Last week our school had many activities. One of them was a university visit for high school grade one and two students. I think they learned a lot about the schools, but I wonder… do they think much about life outside class? This term one of my writing topics for grade three was about their budget for next year. I got some really good ideas, so please read them and take a look!
This one has a lot of good details, and the last line is really strong! Click on it!
This one is also really good. Private universities and public universities have different costs. Although, when you write, be careful of the difference between a “million” and a “billion” yen 🙂
Good morning everyone. Today is November 11th, and it is Pockey Day in Japan. Why? Because 11/11 looks like pockey snacks. Honestly, this is just a clever marketing idea by the company. If you can associate a calendar day with your product, then it will get more recognition. Another example is on Mother’s Day in Canada, many many people buy Kentuky Fried Chicken. They have succeeded in linking that event and their product as a way to “give mothers a break from cooking”. Clever, right?
Today I have a quiz for you. If 11/11 is Pockey Day, how about these other dates?
November 11 = Pocky Day!
November 29 =
January 5 =
August 3 =
August 7 =
December 3 =
Hints: Good meat day! One Two Three day! Strawberry day! Banana day! Honey day!
In other countries, November 11th has a much more serious meaning. Why don’t you search for “Remembrance Day” to learn about the Canadian holiday?
Today was a busy day at our school. In the morning we had a special mass to remember people who have passed away this year. There are many reasons to have a mass, some of them are happy, and some of them are serious. This was the latter. Students and teachers who wanted to remember someone important to them put flowers at the altar on stage.
During the afternoon in long home room class, junior high school grade one students received the lamp shades they made at Shin-ai junior college before summer. Each student named their piece of art, and they will be displayed in the hall near the M1 classrooms this month. Come take a look!
As for tomorrow and the next day, we have a busy school life.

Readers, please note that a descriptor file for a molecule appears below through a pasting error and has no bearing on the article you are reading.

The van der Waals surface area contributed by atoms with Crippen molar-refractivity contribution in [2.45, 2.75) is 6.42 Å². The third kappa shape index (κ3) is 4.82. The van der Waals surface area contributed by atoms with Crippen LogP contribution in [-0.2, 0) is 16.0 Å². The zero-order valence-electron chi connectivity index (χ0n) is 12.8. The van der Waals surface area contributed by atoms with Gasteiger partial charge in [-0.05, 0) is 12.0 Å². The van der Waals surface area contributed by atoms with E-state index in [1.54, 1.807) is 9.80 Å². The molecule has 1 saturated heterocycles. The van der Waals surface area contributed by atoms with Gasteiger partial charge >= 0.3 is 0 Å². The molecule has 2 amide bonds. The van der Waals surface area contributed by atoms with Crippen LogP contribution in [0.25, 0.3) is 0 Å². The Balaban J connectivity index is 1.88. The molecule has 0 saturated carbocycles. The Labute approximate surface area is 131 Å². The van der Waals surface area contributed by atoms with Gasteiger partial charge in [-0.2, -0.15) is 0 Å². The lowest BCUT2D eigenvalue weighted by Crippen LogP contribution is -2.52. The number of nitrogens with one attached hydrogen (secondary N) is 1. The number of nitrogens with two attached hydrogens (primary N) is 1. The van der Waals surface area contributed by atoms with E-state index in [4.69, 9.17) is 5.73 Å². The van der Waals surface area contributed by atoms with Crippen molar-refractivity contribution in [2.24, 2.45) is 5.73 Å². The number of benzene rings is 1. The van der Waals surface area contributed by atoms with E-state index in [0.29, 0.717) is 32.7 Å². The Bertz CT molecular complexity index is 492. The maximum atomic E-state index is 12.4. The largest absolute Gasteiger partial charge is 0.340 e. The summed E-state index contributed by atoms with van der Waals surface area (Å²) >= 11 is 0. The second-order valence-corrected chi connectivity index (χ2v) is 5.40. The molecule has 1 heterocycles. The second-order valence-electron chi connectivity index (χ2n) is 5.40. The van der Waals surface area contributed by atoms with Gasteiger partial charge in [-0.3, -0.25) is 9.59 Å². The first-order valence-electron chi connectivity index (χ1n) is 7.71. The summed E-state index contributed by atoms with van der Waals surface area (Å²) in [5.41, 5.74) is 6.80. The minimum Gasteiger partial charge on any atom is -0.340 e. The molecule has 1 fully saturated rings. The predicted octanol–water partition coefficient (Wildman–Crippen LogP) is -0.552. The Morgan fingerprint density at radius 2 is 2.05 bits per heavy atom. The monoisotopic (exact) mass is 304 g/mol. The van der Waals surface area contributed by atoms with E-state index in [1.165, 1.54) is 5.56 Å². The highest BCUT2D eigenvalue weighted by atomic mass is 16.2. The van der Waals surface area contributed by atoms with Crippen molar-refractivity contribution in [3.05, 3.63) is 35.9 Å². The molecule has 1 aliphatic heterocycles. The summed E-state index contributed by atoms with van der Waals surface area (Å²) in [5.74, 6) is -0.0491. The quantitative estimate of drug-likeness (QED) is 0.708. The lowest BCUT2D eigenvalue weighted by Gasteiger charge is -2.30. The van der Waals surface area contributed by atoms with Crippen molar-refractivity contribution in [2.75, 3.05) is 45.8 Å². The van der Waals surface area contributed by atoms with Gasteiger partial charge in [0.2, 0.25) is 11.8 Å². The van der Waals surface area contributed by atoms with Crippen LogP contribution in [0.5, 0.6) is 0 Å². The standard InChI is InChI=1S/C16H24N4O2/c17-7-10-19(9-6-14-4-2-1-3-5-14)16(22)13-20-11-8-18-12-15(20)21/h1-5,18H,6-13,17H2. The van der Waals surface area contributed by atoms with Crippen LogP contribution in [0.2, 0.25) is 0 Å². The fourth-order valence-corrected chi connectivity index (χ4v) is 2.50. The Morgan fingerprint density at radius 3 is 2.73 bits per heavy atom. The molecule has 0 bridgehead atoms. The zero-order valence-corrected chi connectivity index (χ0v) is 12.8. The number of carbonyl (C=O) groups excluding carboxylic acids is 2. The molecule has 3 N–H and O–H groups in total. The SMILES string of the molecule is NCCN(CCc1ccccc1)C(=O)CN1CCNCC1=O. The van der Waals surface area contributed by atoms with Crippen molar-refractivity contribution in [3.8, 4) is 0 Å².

M1: Tests tomorrow and then hiking in Kumanokodo on Friday.
M2: Off to Nagasaki for their school trip. Enjoy!
M3: Two days of work experience. It is hard, but a good chance.
H1 and H2: University visits. I hope you can experience some interesting lessons.
H3: Testing. Nose to the grindstone, this is an important time for you. Fight!
This week it was my turn to do the bible reading. I chose a passage about how to help people. I hope you can find some inspiration from it.
Good morning. Today’s bible reading is Matthew 9:10-13
10 While Jesus was having dinner at Matthew’s house, many tax collectors and sinners came and ate with him and his disciples. 11 When the Pharisees saw this, they asked his disciples, “Why does your teacher eat with tax collectors and sinners?”
12 On hearing this, Jesus said, “It is not the healthy who need a doctor, but the sick. 13 But go and learn what this means: ‘I desire mercy, not sacrifice.’[a] For I have not come to call the righteous, but sinners.”
In this story, Jesus shows us the best way to help people. Of course, it may be more comfortable for him to eat dinner with his friends, but his friends do not need his help. Jesus chooses to eat with the people who need his lessons the most.
Also, by doing so, Jesus is also acting as a role model for others. When people see his example of teaching, they can learn and understand his message.
In this way, at school, challenge yourself to help people who need it most. Of course, it is easy to help your friends. But, helping someone you don’t know might be more important. Do not help people to make yourself feel good, help people who need you the most, even if it makes you feel less comfortable.
If many people do this, they will be role models everyone can follow. We are all responsible for making school a good place for everyone. So, ask yourself, are you a doctor for the healthy, or a doctor for the sick?
Last time I wrote about the special ceremony on Tuesday. Did you watch it at home? It was “history in the making”, which means an event that will become history is happening in real time.
The announcer on TV said that there were 2000 people at the event. Some of them were world leaders, and some of them were members of other royal families around the world. Take at look at the man in the middle of this picture:
Do you know his name? He is Prince Charles, from England. He is a member of the Royal Family of England. His mother is Queen Elizabeth. She has been queen since 1952, making her longest King or Queen in England’s history. Prince Charles has been waiting a long time to be king. He is 70 years old!